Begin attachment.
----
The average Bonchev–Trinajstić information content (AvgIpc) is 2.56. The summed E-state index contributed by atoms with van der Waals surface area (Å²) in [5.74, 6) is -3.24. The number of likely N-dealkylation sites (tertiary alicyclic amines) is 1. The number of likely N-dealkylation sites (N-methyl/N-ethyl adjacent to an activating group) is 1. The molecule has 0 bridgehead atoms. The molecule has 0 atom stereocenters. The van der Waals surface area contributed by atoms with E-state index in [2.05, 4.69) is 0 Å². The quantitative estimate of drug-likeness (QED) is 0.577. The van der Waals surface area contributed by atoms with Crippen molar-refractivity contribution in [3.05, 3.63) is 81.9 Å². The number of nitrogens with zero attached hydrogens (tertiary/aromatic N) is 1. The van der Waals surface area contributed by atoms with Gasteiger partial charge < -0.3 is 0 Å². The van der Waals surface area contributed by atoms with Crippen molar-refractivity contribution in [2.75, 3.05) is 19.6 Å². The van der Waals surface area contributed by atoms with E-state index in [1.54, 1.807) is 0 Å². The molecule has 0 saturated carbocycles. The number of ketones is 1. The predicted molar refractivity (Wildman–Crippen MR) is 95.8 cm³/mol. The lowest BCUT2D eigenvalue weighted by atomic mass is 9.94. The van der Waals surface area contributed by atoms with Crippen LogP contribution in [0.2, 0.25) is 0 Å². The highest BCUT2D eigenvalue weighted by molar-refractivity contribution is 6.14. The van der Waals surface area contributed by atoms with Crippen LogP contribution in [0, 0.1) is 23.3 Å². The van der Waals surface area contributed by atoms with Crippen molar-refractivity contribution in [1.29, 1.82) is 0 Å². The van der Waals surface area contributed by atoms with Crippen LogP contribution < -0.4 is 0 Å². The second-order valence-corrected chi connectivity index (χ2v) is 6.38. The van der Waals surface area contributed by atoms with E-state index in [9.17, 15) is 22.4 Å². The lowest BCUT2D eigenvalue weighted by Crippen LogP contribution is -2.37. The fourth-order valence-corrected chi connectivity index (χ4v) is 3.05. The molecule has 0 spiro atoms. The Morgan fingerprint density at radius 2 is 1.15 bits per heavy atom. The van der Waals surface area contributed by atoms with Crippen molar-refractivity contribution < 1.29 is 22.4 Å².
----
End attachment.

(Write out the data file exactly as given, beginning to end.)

The average Bonchev–Trinajstić information content (AvgIpc) is 2.56. The summed E-state index contributed by atoms with van der Waals surface area (Å²) in [5.74, 6) is -3.24. The number of likely N-dealkylation sites (tertiary alicyclic amines) is 1. The number of likely N-dealkylation sites (N-methyl/N-ethyl adjacent to an activating group) is 1. The molecule has 0 bridgehead atoms. The molecule has 0 atom stereocenters. The van der Waals surface area contributed by atoms with E-state index in [2.05, 4.69) is 0 Å². The quantitative estimate of drug-likeness (QED) is 0.577. The van der Waals surface area contributed by atoms with Crippen molar-refractivity contribution in [3.05, 3.63) is 81.9 Å². The number of nitrogens with zero attached hydrogens (tertiary/aromatic N) is 1. The van der Waals surface area contributed by atoms with Gasteiger partial charge < -0.3 is 0 Å². The van der Waals surface area contributed by atoms with Crippen molar-refractivity contribution in [2.75, 3.05) is 19.6 Å². The van der Waals surface area contributed by atoms with E-state index in [1.54, 1.807) is 0 Å². The molecule has 0 saturated carbocycles. The number of ketones is 1. The predicted molar refractivity (Wildman–Crippen MR) is 95.8 cm³/mol. The lowest BCUT2D eigenvalue weighted by atomic mass is 9.94. The van der Waals surface area contributed by atoms with Crippen LogP contribution in [0.2, 0.25) is 0 Å². The highest BCUT2D eigenvalue weighted by molar-refractivity contribution is 6.14. The van der Waals surface area contributed by atoms with Crippen LogP contribution in [0, 0.1) is 23.3 Å². The van der Waals surface area contributed by atoms with Crippen molar-refractivity contribution in [1.29, 1.82) is 0 Å². The van der Waals surface area contributed by atoms with Crippen LogP contribution < -0.4 is 0 Å². The second-order valence-corrected chi connectivity index (χ2v) is 6.38. The van der Waals surface area contributed by atoms with E-state index in [9.17, 15) is 22.4 Å². The lowest BCUT2D eigenvalue weighted by Crippen LogP contribution is -2.37. The fourth-order valence-corrected chi connectivity index (χ4v) is 3.05. The molecule has 0 spiro atoms. The Morgan fingerprint density at radius 2 is 1.15 bits per heavy atom. The van der Waals surface area contributed by atoms with Crippen molar-refractivity contribution < 1.29 is 22.4 Å².